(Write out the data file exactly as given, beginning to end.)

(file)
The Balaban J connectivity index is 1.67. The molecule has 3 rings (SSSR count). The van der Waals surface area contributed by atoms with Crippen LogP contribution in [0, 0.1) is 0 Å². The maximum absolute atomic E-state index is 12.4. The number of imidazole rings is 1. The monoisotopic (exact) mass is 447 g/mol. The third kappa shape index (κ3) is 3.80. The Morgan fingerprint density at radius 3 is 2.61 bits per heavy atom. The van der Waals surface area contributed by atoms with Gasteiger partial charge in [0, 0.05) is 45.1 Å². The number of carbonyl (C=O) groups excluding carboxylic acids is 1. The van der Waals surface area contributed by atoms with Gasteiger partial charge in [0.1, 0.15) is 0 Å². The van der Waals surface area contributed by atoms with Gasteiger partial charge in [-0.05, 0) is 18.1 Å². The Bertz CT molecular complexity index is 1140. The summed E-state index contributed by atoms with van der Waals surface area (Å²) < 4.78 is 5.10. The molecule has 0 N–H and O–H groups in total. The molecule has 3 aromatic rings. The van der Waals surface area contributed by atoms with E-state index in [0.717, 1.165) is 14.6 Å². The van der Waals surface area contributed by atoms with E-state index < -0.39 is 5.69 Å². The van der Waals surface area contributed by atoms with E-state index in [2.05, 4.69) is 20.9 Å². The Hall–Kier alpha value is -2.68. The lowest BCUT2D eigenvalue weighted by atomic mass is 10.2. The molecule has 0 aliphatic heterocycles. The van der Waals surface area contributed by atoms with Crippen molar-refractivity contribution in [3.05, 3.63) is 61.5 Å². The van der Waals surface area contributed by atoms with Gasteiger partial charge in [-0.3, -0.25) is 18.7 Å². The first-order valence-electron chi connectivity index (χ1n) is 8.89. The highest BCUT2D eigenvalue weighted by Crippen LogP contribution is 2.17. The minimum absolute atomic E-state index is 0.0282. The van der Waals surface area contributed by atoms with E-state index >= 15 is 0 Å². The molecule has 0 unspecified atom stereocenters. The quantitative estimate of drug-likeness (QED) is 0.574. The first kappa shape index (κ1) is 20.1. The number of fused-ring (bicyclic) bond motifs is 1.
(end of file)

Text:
The Balaban J connectivity index is 1.67. The molecule has 3 rings (SSSR count). The van der Waals surface area contributed by atoms with Crippen LogP contribution in [0, 0.1) is 0 Å². The maximum absolute atomic E-state index is 12.4. The number of imidazole rings is 1. The monoisotopic (exact) mass is 447 g/mol. The third kappa shape index (κ3) is 3.80. The Morgan fingerprint density at radius 3 is 2.61 bits per heavy atom. The van der Waals surface area contributed by atoms with Gasteiger partial charge in [0, 0.05) is 45.1 Å². The number of carbonyl (C=O) groups excluding carboxylic acids is 1. The van der Waals surface area contributed by atoms with Gasteiger partial charge in [0.1, 0.15) is 0 Å². The van der Waals surface area contributed by atoms with Gasteiger partial charge in [-0.05, 0) is 18.1 Å². The Bertz CT molecular complexity index is 1140. The summed E-state index contributed by atoms with van der Waals surface area (Å²) < 4.78 is 5.10. The molecule has 0 N–H and O–H groups in total. The molecule has 3 aromatic rings. The van der Waals surface area contributed by atoms with E-state index in [0.717, 1.165) is 14.6 Å². The van der Waals surface area contributed by atoms with E-state index < -0.39 is 5.69 Å². The van der Waals surface area contributed by atoms with E-state index in [2.05, 4.69) is 20.9 Å². The Hall–Kier alpha value is -2.68. The lowest BCUT2D eigenvalue weighted by atomic mass is 10.2. The molecule has 0 aliphatic heterocycles. The van der Waals surface area contributed by atoms with Crippen molar-refractivity contribution in [3.05, 3.63) is 61.5 Å². The van der Waals surface area contributed by atoms with Gasteiger partial charge in [-0.3, -0.25) is 18.7 Å². The first-order valence-electron chi connectivity index (χ1n) is 8.89. The highest BCUT2D eigenvalue weighted by Crippen LogP contribution is 2.17. The minimum absolute atomic E-state index is 0.0282. The van der Waals surface area contributed by atoms with E-state index >= 15 is 0 Å². The molecule has 0 unspecified atom stereocenters. The quantitative estimate of drug-likeness (QED) is 0.574. The first kappa shape index (κ1) is 20.1. The number of fused-ring (bicyclic) bond motifs is 1.